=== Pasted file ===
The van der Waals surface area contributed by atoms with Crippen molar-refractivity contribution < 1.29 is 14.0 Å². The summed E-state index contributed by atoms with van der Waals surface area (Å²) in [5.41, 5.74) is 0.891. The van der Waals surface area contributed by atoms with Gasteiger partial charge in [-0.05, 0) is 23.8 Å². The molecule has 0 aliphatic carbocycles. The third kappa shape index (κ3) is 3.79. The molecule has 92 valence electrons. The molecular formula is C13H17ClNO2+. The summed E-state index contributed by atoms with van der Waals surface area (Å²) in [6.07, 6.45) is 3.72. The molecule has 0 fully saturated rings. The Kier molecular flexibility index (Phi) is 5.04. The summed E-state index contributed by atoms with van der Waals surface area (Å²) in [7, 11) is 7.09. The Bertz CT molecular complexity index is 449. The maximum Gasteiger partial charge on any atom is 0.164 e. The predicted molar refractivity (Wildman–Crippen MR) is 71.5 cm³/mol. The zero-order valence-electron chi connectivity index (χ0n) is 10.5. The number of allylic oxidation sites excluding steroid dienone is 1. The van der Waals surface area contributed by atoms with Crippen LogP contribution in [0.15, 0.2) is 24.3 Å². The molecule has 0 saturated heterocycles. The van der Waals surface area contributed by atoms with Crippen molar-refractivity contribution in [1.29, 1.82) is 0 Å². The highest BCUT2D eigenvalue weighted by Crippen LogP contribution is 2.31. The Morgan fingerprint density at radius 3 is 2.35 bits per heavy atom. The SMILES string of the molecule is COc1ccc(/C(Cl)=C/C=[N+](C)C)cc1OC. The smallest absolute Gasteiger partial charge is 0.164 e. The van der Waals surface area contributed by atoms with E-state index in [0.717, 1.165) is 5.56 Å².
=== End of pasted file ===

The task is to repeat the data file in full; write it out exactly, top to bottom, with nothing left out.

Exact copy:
The van der Waals surface area contributed by atoms with Crippen molar-refractivity contribution < 1.29 is 14.0 Å². The summed E-state index contributed by atoms with van der Waals surface area (Å²) in [5.41, 5.74) is 0.891. The van der Waals surface area contributed by atoms with Gasteiger partial charge in [-0.05, 0) is 23.8 Å². The molecule has 0 aliphatic carbocycles. The third kappa shape index (κ3) is 3.79. The molecule has 92 valence electrons. The molecular formula is C13H17ClNO2+. The summed E-state index contributed by atoms with van der Waals surface area (Å²) in [6.07, 6.45) is 3.72. The molecule has 0 fully saturated rings. The Kier molecular flexibility index (Phi) is 5.04. The summed E-state index contributed by atoms with van der Waals surface area (Å²) in [7, 11) is 7.09. The Bertz CT molecular complexity index is 449. The maximum Gasteiger partial charge on any atom is 0.164 e. The predicted molar refractivity (Wildman–Crippen MR) is 71.5 cm³/mol. The zero-order valence-electron chi connectivity index (χ0n) is 10.5. The number of allylic oxidation sites excluding steroid dienone is 1. The van der Waals surface area contributed by atoms with Crippen LogP contribution in [0.15, 0.2) is 24.3 Å². The molecule has 0 saturated heterocycles. The van der Waals surface area contributed by atoms with Crippen molar-refractivity contribution in [1.29, 1.82) is 0 Å². The highest BCUT2D eigenvalue weighted by Crippen LogP contribution is 2.31. The Morgan fingerprint density at radius 3 is 2.35 bits per heavy atom. The SMILES string of the molecule is COc1ccc(/C(Cl)=C/C=[N+](C)C)cc1OC. The smallest absolute Gasteiger partial charge is 0.164 e. The van der Waals surface area contributed by atoms with E-state index in [0.717, 1.165) is 5.56 Å².